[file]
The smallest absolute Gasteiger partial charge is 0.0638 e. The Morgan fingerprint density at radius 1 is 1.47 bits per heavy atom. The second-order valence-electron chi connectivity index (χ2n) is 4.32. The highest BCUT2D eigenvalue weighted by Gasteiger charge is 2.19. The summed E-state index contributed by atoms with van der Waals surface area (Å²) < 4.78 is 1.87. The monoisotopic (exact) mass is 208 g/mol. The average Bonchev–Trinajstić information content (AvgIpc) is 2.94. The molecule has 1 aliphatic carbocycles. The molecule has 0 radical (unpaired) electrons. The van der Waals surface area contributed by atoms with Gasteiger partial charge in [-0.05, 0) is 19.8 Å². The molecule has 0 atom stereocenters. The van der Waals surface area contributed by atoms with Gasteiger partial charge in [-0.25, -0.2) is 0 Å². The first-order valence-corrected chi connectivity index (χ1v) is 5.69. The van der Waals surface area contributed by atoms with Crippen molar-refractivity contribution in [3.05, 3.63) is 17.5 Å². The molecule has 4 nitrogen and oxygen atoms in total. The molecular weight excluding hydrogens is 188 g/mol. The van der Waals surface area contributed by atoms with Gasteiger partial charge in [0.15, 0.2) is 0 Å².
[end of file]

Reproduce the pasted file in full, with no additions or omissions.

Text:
The smallest absolute Gasteiger partial charge is 0.0638 e. The Morgan fingerprint density at radius 1 is 1.47 bits per heavy atom. The second-order valence-electron chi connectivity index (χ2n) is 4.32. The highest BCUT2D eigenvalue weighted by Gasteiger charge is 2.19. The summed E-state index contributed by atoms with van der Waals surface area (Å²) < 4.78 is 1.87. The monoisotopic (exact) mass is 208 g/mol. The average Bonchev–Trinajstić information content (AvgIpc) is 2.94. The molecule has 1 aliphatic carbocycles. The molecule has 0 radical (unpaired) electrons. The van der Waals surface area contributed by atoms with Gasteiger partial charge in [-0.05, 0) is 19.8 Å². The molecule has 0 atom stereocenters. The van der Waals surface area contributed by atoms with Gasteiger partial charge in [-0.25, -0.2) is 0 Å². The first-order valence-corrected chi connectivity index (χ1v) is 5.69. The van der Waals surface area contributed by atoms with Crippen molar-refractivity contribution in [3.05, 3.63) is 17.5 Å². The molecule has 4 nitrogen and oxygen atoms in total. The molecular weight excluding hydrogens is 188 g/mol. The van der Waals surface area contributed by atoms with Gasteiger partial charge in [0.15, 0.2) is 0 Å².